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STORM SEASON
Important Note:

June through November our agency may become prohibited from binding coverage should a “Tropical Disturbance” enter the Gulf of Mexico or Caribbean Sea.

In these cases we may be unable to bind new coverage quoted in open proposals until the storm leaves our area and our binding authority has been restored.

Please arrange your coverage protection early to avoid this type of delay. While we regret any inconvenience, the carriers impose these restrictions on all agencies.

Questions to Ask Before Passing a Car Down to Your Child

 

Your teenager just got his or her driver’s license and is begging you for a car. You’ve been thinking about buying a new one anyway, so you decide to give him your current ride. After all, an older vehicle should cost him less to insure as well as repair if he gets in an accident. Problem solved, right? Not so fast.

While hand-me-down cars can be money-savers, they also have potential drawbacks. One study conducted by the Insurance Institute for Highway Safety found that 48 percent of drivers between the ages of 15 and 17 who died in crashes from 2008 to 2012 were in cars that were at least 11 years old. Before you gift an older car to your child, ask the following questions.

  1. How safe is it?

Older cars may lack the safety features available on new models. While front-collision air bags have been required on all cars produced since 1998, electronic stability control didn’t become standard until 2012. Side-curtain air bags—which can be lifesavers in rollover crashes—are fairly rare even in cars purchased this decade.

Review the owner’s manual to determine the car’s safety features. You may want to check out crash-test ratings as well. You can find many on the Insurance Institute of Highway Safety website.

  1. Has your teen driven it?

While the aforementioned study found that 29 percent of the fatally-injured teenagers had been driving a small car—and 35 percent operating mid-size vehicles—bigger isn’t necessarily better. In fact, handing down a car that your teen has already been driving regularly is a more important consideration than size.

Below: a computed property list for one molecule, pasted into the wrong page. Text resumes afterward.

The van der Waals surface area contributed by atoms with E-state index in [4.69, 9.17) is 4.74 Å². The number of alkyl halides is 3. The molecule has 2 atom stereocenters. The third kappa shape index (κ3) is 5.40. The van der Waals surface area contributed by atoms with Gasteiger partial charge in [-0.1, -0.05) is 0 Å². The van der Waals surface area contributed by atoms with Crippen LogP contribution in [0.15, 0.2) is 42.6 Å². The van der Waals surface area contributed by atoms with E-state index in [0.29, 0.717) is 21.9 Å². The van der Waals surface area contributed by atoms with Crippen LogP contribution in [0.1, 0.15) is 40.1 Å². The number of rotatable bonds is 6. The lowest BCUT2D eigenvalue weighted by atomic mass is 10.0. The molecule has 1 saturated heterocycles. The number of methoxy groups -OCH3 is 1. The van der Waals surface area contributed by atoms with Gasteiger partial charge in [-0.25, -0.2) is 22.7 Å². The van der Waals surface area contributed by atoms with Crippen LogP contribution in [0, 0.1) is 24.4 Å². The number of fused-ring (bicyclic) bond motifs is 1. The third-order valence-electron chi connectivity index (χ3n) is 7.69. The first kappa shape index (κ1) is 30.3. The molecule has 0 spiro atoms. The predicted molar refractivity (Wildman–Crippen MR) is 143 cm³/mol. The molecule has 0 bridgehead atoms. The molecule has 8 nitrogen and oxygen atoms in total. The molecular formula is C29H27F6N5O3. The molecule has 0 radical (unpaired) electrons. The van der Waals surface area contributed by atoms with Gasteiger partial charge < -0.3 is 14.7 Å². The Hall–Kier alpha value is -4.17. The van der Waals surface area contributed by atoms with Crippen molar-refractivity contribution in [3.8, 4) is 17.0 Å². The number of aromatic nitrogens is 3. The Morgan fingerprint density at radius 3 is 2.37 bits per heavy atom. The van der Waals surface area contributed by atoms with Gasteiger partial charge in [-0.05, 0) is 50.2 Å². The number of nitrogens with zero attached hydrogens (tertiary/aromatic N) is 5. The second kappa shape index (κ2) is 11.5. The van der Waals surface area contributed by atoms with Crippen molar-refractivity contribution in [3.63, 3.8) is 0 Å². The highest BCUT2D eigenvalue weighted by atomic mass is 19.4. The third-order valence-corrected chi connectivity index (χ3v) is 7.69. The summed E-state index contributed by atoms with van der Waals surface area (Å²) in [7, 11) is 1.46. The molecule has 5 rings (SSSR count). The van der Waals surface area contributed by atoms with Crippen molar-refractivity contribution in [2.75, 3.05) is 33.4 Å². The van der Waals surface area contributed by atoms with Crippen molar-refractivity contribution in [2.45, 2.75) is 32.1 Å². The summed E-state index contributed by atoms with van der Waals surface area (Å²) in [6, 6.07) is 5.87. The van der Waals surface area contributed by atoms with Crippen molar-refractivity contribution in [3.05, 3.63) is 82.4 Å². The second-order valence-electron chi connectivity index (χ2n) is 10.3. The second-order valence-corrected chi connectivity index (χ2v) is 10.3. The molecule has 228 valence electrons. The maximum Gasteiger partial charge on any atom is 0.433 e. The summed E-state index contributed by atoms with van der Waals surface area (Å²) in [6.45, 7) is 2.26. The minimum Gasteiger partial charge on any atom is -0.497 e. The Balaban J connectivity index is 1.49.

For example, if your daughter is used to driving a small car and you give her your large SUV because you think it will be safer on icy roads, you could actually be setting her up for an accident due to the difference in blind spots and turning ratios. On the other hand, a teen who learned to drive in a large car may not be able to do so as safely in a compact vehicle.

  1. Is it in good mechanical condition?

If you’ve been diligent about maintenance, you’re probably confident in your car’s condition. However, it makes sense to have a mechanic look it over before you hand it down to your child. A review of the vehicle’s systems will cost you, but that’s a small price to pay for the peace of mind you can have knowing your teen won’t be stranded due to engine trouble.

  1. Will it really be affordable to insure?

Teenagers pay some of the highest insurance premiums due to their minimal driving experience. Certain cars—such as those that are more valuable or are expensive to repair—will bump the price of their auto insurance up even more. Ask your insurance agent for a quote on the hand-me-down make and model.

Is your teen about to become a licensed driver? Contact us today to discuss adding him or her to your insurance policy or to explore other car insurance options.